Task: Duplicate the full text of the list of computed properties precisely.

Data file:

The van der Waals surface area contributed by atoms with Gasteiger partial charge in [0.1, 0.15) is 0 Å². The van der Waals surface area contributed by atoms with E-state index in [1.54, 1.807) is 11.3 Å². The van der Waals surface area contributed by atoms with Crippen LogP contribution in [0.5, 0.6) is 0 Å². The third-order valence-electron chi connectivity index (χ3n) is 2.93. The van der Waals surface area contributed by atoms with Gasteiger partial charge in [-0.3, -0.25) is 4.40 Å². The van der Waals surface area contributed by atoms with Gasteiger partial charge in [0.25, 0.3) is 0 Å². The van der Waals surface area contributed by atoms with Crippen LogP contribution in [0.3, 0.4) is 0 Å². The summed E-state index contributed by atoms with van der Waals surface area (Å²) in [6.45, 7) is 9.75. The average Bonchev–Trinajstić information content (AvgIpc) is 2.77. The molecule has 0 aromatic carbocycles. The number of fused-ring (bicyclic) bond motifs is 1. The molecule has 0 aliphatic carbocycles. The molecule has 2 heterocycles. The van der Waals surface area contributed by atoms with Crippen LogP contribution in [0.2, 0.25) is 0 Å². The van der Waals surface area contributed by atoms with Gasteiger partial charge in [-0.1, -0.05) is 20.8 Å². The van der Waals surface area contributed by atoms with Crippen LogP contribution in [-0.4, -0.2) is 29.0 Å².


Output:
The van der Waals surface area contributed by atoms with Gasteiger partial charge in [0.1, 0.15) is 0 Å². The van der Waals surface area contributed by atoms with E-state index in [1.54, 1.807) is 11.3 Å². The van der Waals surface area contributed by atoms with Crippen LogP contribution in [0.5, 0.6) is 0 Å². The third-order valence-electron chi connectivity index (χ3n) is 2.93. The van der Waals surface area contributed by atoms with Gasteiger partial charge in [-0.3, -0.25) is 4.40 Å². The van der Waals surface area contributed by atoms with Gasteiger partial charge in [0.25, 0.3) is 0 Å². The van der Waals surface area contributed by atoms with Crippen LogP contribution in [0.3, 0.4) is 0 Å². The summed E-state index contributed by atoms with van der Waals surface area (Å²) in [6.45, 7) is 9.75. The average Bonchev–Trinajstić information content (AvgIpc) is 2.77. The molecule has 0 aromatic carbocycles. The number of fused-ring (bicyclic) bond motifs is 1. The molecule has 0 aliphatic carbocycles. The molecule has 2 heterocycles. The van der Waals surface area contributed by atoms with Crippen LogP contribution in [0.2, 0.25) is 0 Å². The van der Waals surface area contributed by atoms with Gasteiger partial charge in [-0.1, -0.05) is 20.8 Å². The van der Waals surface area contributed by atoms with Crippen LogP contribution in [-0.4, -0.2) is 29.0 Å².